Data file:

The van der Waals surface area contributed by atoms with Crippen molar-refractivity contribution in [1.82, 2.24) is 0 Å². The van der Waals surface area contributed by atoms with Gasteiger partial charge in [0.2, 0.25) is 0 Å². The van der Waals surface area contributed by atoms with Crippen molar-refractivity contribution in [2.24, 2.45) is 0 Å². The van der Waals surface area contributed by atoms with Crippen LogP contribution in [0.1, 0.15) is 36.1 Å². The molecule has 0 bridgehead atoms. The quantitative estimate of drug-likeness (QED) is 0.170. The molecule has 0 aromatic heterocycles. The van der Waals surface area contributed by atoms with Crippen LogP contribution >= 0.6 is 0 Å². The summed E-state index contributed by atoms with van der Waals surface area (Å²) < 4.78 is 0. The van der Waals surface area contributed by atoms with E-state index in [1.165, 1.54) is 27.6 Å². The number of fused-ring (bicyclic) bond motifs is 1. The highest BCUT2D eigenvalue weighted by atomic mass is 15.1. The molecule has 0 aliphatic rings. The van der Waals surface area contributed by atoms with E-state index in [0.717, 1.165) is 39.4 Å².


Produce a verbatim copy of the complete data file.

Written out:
The van der Waals surface area contributed by atoms with Crippen molar-refractivity contribution in [1.82, 2.24) is 0 Å². The van der Waals surface area contributed by atoms with Gasteiger partial charge in [0.2, 0.25) is 0 Å². The van der Waals surface area contributed by atoms with Crippen molar-refractivity contribution in [2.24, 2.45) is 0 Å². The van der Waals surface area contributed by atoms with Crippen LogP contribution in [0.1, 0.15) is 36.1 Å². The molecule has 0 bridgehead atoms. The quantitative estimate of drug-likeness (QED) is 0.170. The molecule has 0 aromatic heterocycles. The van der Waals surface area contributed by atoms with Crippen LogP contribution >= 0.6 is 0 Å². The summed E-state index contributed by atoms with van der Waals surface area (Å²) < 4.78 is 0. The van der Waals surface area contributed by atoms with E-state index in [1.165, 1.54) is 27.6 Å². The number of fused-ring (bicyclic) bond motifs is 1. The highest BCUT2D eigenvalue weighted by atomic mass is 15.1. The molecule has 0 aliphatic rings. The van der Waals surface area contributed by atoms with E-state index in [0.717, 1.165) is 39.4 Å².